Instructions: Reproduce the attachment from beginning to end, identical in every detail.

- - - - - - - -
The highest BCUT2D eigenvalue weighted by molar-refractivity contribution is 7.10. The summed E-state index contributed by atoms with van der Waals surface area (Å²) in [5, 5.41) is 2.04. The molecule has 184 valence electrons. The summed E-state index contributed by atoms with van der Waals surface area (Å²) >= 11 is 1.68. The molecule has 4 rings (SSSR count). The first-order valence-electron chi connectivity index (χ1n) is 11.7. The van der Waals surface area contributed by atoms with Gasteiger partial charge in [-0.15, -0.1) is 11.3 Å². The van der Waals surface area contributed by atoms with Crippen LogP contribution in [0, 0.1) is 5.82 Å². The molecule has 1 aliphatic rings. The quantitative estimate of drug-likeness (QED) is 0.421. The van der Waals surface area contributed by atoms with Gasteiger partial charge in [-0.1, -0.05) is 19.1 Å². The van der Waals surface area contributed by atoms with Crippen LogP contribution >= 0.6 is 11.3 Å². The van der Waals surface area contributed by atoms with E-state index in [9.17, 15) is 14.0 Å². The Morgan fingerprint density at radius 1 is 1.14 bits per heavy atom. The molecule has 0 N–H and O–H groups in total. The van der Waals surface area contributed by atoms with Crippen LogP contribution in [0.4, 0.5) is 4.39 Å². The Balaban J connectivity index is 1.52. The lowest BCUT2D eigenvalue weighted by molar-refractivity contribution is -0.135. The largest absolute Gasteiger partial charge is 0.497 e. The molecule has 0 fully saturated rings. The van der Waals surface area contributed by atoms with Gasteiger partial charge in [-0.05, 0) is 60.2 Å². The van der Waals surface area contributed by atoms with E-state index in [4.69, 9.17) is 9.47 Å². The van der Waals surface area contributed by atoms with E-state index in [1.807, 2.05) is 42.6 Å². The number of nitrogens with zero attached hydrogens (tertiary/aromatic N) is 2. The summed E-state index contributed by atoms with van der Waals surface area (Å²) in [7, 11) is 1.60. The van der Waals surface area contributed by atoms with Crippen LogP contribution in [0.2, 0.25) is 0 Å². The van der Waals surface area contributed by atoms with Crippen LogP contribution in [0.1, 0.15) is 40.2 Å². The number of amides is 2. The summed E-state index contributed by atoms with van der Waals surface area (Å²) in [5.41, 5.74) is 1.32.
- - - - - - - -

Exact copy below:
The highest BCUT2D eigenvalue weighted by molar-refractivity contribution is 7.10. The summed E-state index contributed by atoms with van der Waals surface area (Å²) in [5, 5.41) is 2.04. The molecule has 184 valence electrons. The summed E-state index contributed by atoms with van der Waals surface area (Å²) >= 11 is 1.68. The molecule has 4 rings (SSSR count). The first-order valence-electron chi connectivity index (χ1n) is 11.7. The van der Waals surface area contributed by atoms with Gasteiger partial charge in [-0.15, -0.1) is 11.3 Å². The van der Waals surface area contributed by atoms with Crippen LogP contribution in [0, 0.1) is 5.82 Å². The molecule has 1 aliphatic rings. The quantitative estimate of drug-likeness (QED) is 0.421. The van der Waals surface area contributed by atoms with Gasteiger partial charge in [-0.1, -0.05) is 19.1 Å². The van der Waals surface area contributed by atoms with Crippen LogP contribution >= 0.6 is 11.3 Å². The van der Waals surface area contributed by atoms with E-state index in [9.17, 15) is 14.0 Å². The Morgan fingerprint density at radius 1 is 1.14 bits per heavy atom. The molecule has 0 N–H and O–H groups in total. The van der Waals surface area contributed by atoms with Crippen LogP contribution in [0.4, 0.5) is 4.39 Å². The Balaban J connectivity index is 1.52. The lowest BCUT2D eigenvalue weighted by molar-refractivity contribution is -0.135. The largest absolute Gasteiger partial charge is 0.497 e. The molecule has 0 fully saturated rings. The van der Waals surface area contributed by atoms with Gasteiger partial charge in [-0.05, 0) is 60.2 Å². The van der Waals surface area contributed by atoms with E-state index in [4.69, 9.17) is 9.47 Å². The van der Waals surface area contributed by atoms with E-state index in [1.807, 2.05) is 42.6 Å². The number of nitrogens with zero attached hydrogens (tertiary/aromatic N) is 2. The summed E-state index contributed by atoms with van der Waals surface area (Å²) in [7, 11) is 1.60. The van der Waals surface area contributed by atoms with Crippen LogP contribution in [0.2, 0.25) is 0 Å². The van der Waals surface area contributed by atoms with Crippen LogP contribution in [0.1, 0.15) is 40.2 Å². The number of amides is 2. The summed E-state index contributed by atoms with van der Waals surface area (Å²) in [5.41, 5.74) is 1.32.